Gennadiy Brijatyuk graduated from the A. Azimzade State Art College in Baku (1958). Active during the Soviet reign, Brijatyuk pioneered new trends in contemporary art in the form of dissident art. Belonging to the Absheron School, today considered widely to have been a cultural phenomenon of global importance, Brijatyuk criticised the system and protested against the existing regime alongside other notable artists including Kamal Ahmed, Tofiq Javadov, Javad Mirjavadov, Ashraf Muradov and Rasim Babayev.
Artists belonging to the Absheron school travelled to the many villages and settlements on the Absheron Peninsula and depicted on their canvases the daily life of the local people, without idealisation and with their own view of the world. The depictions of Absheron people growing flowers, shoeing horses and bulls, making abgora (a juice from unripe grapes) and of children flying kites or riding donkeys were very different from the work of other artists and a source of irritation to officials. Accused of being ‘anti-Soviet’, as its members acted according to their convictions, the public followed the Absheronchus’ every move with great interest, as they were so unusual for their time. The artists turned their back on the artistic principles of Socialist Realism, which dominated during the communist era, and avoided toadying to any ideology.
Independence and freedom of this kind could be considered, to put it mildly, as wilfulness and it was there for all to see. Unlike most other artists who disagreed with the oppressive system, Gennadiy did not yield, nor did he change his style. At the same time, he pursued his obsession for art and insisted on painting for himself, which mostly left him in abject poverty.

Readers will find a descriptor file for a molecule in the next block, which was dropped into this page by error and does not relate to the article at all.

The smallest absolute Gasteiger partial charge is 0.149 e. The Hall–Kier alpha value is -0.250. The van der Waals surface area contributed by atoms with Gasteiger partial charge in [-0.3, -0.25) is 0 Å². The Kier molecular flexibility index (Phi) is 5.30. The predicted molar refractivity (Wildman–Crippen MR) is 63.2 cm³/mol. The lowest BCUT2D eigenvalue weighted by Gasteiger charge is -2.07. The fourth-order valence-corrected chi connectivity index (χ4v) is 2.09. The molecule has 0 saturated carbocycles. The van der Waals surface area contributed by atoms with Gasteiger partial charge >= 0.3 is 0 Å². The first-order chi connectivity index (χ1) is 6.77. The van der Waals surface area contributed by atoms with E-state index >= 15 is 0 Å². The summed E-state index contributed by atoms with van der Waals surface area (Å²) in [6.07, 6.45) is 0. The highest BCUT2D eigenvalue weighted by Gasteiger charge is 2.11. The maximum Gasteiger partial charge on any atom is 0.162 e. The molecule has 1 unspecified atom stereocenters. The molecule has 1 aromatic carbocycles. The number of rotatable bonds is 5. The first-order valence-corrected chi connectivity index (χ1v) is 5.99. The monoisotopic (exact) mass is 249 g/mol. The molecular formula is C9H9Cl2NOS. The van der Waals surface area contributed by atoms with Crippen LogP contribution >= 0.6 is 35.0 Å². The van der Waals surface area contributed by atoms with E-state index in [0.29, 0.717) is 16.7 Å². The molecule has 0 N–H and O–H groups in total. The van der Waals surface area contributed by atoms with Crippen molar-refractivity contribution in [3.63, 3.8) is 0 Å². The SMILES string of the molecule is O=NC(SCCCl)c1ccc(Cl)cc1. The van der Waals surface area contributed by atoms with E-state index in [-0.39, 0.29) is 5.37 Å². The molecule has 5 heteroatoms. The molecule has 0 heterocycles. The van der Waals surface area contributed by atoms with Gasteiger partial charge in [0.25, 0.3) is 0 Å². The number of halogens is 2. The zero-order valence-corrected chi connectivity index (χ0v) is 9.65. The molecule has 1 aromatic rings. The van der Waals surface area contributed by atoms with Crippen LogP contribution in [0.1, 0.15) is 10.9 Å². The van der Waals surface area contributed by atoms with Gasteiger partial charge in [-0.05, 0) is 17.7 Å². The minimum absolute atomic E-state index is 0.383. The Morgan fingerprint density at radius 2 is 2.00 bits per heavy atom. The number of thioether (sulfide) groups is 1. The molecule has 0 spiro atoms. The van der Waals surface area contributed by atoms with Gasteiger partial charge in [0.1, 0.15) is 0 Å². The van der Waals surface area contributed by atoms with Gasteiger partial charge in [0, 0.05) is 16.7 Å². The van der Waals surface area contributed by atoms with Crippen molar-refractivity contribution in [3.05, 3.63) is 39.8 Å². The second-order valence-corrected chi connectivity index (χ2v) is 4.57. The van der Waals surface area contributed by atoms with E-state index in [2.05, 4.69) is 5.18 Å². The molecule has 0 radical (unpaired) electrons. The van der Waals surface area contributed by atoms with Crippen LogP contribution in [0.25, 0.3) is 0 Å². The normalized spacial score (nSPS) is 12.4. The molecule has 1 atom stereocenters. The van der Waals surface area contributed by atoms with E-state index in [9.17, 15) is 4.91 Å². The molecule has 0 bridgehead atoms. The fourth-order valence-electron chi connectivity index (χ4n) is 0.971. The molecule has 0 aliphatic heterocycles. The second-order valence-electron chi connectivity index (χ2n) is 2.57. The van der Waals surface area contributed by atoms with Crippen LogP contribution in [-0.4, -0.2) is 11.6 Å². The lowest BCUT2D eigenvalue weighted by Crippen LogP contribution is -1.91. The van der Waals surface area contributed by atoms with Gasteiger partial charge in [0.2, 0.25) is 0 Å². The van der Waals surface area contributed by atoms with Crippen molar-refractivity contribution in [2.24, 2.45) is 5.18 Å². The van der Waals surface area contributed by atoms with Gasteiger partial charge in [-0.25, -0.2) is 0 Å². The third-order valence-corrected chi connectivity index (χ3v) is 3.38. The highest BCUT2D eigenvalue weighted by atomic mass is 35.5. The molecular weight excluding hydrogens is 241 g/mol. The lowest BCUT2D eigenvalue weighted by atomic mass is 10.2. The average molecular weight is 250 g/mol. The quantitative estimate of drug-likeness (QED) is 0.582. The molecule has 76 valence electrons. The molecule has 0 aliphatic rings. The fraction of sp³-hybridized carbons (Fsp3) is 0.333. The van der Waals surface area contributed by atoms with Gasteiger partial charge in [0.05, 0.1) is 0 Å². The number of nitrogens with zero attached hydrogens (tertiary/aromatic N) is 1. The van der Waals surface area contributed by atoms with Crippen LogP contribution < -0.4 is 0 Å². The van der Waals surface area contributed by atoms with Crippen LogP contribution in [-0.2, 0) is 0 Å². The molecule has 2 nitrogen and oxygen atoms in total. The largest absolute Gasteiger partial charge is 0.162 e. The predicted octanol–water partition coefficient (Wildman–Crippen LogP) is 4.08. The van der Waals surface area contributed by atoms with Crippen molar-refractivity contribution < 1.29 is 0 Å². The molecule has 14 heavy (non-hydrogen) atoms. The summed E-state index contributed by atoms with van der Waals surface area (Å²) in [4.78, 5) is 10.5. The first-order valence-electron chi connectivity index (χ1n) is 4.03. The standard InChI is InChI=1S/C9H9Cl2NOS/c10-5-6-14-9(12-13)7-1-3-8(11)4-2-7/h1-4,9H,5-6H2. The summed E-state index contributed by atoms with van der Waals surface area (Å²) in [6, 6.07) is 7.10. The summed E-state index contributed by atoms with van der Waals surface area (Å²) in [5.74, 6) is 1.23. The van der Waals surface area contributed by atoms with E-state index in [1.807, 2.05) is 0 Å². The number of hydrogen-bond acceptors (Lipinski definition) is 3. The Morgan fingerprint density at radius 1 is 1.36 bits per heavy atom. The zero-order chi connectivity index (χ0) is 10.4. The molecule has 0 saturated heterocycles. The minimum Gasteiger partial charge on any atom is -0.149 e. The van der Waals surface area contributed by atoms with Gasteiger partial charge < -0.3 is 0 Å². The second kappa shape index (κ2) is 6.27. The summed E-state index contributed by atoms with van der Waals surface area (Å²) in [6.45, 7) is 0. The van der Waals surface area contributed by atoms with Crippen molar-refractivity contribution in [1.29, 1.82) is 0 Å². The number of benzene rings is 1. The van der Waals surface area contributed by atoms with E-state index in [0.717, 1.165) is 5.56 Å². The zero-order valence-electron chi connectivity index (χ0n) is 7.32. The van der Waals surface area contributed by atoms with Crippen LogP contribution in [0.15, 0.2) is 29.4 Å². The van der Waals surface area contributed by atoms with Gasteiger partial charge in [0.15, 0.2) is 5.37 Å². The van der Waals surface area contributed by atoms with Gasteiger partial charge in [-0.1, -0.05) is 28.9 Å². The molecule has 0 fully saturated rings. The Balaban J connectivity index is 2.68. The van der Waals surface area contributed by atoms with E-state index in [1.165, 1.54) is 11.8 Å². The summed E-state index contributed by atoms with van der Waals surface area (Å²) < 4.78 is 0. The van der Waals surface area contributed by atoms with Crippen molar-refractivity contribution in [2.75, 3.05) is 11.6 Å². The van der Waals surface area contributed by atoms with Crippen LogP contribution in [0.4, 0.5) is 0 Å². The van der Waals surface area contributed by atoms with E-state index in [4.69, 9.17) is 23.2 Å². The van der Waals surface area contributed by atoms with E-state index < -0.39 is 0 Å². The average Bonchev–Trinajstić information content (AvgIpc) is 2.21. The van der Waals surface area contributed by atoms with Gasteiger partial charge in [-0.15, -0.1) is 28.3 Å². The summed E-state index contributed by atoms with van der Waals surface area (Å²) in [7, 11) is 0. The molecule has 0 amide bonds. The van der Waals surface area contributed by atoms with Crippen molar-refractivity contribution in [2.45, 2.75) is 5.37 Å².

Gennadiy’s works reflect his passion for life and for the people who have played important roles in it for him – especially women, whose portraits he is so fond of painting and which he does so skillfully. The subject of Madonna and child is one of his frequent themes. Landscape paintings featuring the view of life and nature in Baku and the Absheron peninsula also feature heavily in his work. Marked by his experimentation with colour, tone, texture and style, Brijatyuk pioneered a new artistic style in Azerbaijan. Artists of different generations have benefited, and continue to benefit from the traditions of the Absheron school. While the term Absheronchu was once a reproach, it is now a badge of honour for those artists who withstood the pressures of the Soviet period and created some of the finest work in Azerbaijan’s visual arts of the twentieth century. Brijatyuk’s work represents the key themes in Azerbaijani art: the bright, strikingly contrasting colours, the blend of refinement and brutality and the depictions of Azerbaijani culture, folklore and village life, forming an essential chapter in not only the history of Azerbaijani art, but in the history of art of the entire Soviet Union.
Many of Brijatyuk’s works are kept in the Azerbaijan National Art Museum; The Museum of Modern Art, Baku; Ministry of Culture and Tourism of Azerbaijan; The Artists Union of Russia, Moscow; The Ministry of Culture of Russia; in various galleries in Baku, France and Turkey; as well as private collections in Azerbaijan and abroad. In 1992, he was awarded with the esteemed title of the Honorary Painter of Azerbaijan.